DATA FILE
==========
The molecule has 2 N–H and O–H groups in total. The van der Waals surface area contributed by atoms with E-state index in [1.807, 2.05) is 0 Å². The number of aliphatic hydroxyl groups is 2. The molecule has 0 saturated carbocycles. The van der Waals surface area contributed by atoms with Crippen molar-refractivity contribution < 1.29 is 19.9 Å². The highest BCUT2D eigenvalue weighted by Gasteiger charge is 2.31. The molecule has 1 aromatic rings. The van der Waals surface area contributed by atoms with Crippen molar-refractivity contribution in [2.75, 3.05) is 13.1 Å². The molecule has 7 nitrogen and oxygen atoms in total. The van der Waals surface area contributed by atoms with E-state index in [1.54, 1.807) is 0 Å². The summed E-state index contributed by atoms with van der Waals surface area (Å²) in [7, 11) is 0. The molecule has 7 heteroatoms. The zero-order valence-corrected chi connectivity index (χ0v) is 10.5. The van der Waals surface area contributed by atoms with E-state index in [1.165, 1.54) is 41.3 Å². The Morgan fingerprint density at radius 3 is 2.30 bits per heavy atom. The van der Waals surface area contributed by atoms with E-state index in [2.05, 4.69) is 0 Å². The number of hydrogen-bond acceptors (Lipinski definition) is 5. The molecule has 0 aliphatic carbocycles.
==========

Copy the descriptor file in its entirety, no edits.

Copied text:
The molecule has 2 N–H and O–H groups in total. The van der Waals surface area contributed by atoms with E-state index in [1.807, 2.05) is 0 Å². The number of aliphatic hydroxyl groups is 2. The molecule has 0 saturated carbocycles. The van der Waals surface area contributed by atoms with Crippen molar-refractivity contribution < 1.29 is 19.9 Å². The highest BCUT2D eigenvalue weighted by Gasteiger charge is 2.31. The molecule has 1 aromatic rings. The van der Waals surface area contributed by atoms with Crippen molar-refractivity contribution in [2.75, 3.05) is 13.1 Å². The molecule has 7 nitrogen and oxygen atoms in total. The van der Waals surface area contributed by atoms with E-state index in [1.54, 1.807) is 0 Å². The summed E-state index contributed by atoms with van der Waals surface area (Å²) in [7, 11) is 0. The molecule has 7 heteroatoms. The zero-order valence-corrected chi connectivity index (χ0v) is 10.5. The van der Waals surface area contributed by atoms with E-state index in [1.165, 1.54) is 41.3 Å². The Morgan fingerprint density at radius 3 is 2.30 bits per heavy atom. The van der Waals surface area contributed by atoms with E-state index in [2.05, 4.69) is 0 Å². The number of hydrogen-bond acceptors (Lipinski definition) is 5. The molecule has 0 aliphatic carbocycles.